The 11 Most Effective Tactics for Getting Upgraded When Flying?!?

hen I saw this article pertaining to The Most Effective Tactics for Getting Upgraded When Flying, the first thing I did was check the date of the article of when it was posted at Yahoo! Travel.

It was posted on April 2, 2015; so it was neither an older article nor a joke for April Fool’s Day — unless it was posted one day late.

“Every time I check in for a flight, I secretly hope that a member of the airline will swoop in and dramatically announce I am being upgraded”, Sophie Forbes wrote in the article. “So far this has happened a grand total of zero times.”

That is because being upgraded — as she acknowledges — “is a much harder to accomplish and less frequent occurrence nowadays”; but she assures us that “there are still some tips and tricks of the trade that can help you secure that coveted premium seat.”

Premium seat. With the advent of the premium economy cabin seat, that can be a rather nebulous term these days — especially when the premium economy cabins of different airlines can vary in terms of amenities and quality.

Ironically, I might have given Forbes a pass if she were actually more nebulous about what constitutes a upgrade on an airplane — similarly to what are considered upgraded rooms at hotel and resort properties. “Oh, your room is considered an upgrade because the trees and bushes in the view from this room are a more favorable shade of green that of those in the other room.” However, I find that the majority of the “tactics” are useless at best.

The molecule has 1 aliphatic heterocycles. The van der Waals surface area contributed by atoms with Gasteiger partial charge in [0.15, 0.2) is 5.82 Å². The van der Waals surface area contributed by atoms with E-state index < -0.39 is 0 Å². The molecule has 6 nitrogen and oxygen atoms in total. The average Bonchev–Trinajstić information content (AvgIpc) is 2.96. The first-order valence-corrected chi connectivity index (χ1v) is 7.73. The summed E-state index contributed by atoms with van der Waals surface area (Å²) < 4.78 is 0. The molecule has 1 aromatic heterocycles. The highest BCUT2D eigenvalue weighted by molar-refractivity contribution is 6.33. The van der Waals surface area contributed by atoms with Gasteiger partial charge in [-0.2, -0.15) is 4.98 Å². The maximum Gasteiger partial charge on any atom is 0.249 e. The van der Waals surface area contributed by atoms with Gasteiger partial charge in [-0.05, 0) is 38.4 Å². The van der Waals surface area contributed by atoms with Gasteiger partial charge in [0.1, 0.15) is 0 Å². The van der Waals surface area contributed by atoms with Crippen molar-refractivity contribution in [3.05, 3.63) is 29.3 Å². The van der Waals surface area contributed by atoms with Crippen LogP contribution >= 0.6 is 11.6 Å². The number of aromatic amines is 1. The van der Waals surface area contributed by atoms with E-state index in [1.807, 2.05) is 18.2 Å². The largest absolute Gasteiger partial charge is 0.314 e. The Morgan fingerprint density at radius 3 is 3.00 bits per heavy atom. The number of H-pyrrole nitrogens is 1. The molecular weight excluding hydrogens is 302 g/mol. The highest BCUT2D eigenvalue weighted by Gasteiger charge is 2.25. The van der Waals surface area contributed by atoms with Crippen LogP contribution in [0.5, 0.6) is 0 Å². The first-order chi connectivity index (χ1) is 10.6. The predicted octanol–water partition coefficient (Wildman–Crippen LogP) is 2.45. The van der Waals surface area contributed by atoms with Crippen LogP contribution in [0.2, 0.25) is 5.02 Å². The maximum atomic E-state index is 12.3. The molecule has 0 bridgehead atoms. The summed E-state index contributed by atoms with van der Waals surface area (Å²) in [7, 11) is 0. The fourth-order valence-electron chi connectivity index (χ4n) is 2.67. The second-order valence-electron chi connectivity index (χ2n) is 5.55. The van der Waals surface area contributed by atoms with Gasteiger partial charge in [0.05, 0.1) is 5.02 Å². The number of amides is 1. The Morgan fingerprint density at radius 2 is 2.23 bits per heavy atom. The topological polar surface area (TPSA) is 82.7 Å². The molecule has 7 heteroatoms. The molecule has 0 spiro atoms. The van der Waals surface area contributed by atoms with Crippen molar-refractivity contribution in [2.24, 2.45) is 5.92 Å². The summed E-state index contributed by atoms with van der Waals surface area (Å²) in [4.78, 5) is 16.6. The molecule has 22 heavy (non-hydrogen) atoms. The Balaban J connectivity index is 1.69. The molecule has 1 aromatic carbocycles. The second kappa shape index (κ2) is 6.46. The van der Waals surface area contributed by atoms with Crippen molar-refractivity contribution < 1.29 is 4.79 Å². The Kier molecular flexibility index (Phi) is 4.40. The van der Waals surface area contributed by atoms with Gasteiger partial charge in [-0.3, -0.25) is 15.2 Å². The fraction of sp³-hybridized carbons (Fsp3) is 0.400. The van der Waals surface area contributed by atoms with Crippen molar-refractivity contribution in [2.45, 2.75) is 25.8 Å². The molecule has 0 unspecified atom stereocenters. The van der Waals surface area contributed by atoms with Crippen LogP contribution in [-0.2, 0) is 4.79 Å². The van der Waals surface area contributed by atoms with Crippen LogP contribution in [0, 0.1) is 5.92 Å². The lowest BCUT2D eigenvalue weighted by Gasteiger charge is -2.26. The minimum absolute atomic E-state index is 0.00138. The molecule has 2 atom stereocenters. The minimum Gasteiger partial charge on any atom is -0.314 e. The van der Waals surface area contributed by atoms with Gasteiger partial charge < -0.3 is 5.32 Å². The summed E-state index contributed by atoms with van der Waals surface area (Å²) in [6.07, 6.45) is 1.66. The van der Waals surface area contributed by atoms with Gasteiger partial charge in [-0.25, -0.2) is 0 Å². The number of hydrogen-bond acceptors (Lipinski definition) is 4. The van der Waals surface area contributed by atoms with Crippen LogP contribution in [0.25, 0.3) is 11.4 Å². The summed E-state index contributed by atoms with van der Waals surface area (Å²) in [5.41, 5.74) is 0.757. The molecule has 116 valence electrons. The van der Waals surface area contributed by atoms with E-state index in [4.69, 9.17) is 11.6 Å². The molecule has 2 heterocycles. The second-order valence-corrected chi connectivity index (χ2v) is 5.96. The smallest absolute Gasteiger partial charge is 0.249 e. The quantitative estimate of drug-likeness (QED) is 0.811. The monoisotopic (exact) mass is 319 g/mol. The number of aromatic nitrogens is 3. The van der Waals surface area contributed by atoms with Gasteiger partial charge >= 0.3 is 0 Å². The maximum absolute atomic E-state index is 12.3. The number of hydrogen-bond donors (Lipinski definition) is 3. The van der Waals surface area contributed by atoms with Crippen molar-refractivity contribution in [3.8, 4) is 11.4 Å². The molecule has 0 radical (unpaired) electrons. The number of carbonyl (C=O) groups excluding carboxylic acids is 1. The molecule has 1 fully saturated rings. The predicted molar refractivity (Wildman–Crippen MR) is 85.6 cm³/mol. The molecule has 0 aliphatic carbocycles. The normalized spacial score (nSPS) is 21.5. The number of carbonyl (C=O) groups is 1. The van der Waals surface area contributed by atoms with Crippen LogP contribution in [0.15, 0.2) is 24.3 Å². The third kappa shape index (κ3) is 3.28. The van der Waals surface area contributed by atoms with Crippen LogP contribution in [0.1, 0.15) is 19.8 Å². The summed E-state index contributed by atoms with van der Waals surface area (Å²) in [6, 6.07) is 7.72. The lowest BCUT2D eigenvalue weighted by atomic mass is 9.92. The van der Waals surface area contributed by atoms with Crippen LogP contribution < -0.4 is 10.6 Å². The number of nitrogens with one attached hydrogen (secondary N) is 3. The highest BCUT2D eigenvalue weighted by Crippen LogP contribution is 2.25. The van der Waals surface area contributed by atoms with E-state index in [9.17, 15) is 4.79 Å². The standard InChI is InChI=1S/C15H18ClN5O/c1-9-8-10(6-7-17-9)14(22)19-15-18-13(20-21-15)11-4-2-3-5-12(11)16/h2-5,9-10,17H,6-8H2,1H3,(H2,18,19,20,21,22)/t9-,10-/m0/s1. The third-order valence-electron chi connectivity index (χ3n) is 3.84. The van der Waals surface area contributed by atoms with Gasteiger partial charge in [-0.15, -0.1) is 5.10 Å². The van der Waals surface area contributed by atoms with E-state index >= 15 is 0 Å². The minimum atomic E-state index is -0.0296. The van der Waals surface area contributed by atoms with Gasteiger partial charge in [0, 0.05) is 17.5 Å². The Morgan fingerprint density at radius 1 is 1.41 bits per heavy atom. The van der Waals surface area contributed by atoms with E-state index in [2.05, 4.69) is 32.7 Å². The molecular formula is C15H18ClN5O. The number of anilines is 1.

All right — let us no longer postpone the inevitable slogging through this list of the 11 most effective tactics for getting upgraded while flying as a passenger on an airline…


Being an elite level status member of a frequent flier loyalty program will indeed give you a significantly better chance of an upgrade — but it will not ensure a significantly better upgrade. There are countless stories on both FlyerTalk and Milepoint — as well as in numerous weblogs — where loyalty is a much less significant factor for scoring that vaunted upgrade for a variety of reasons, which include but are not limited to fewer competitors; a reduced number of seats available in the premium class cabin for which more people are vying; and more stringent restrictions as to who should qualify for an upgrade.

Despite all of that, being an elite level status member of a frequent flier loyalty program is probably your best bet in your quest of being upgraded to a seat in the premium class cabin — or, more likely, the premium economy class cabin — of an airplane.

Just Ask (Politely)

“May I please sit in a seat in the premium class cabin?” Ask with a smile.

“Absolutely. Here you go. Seat 2B.”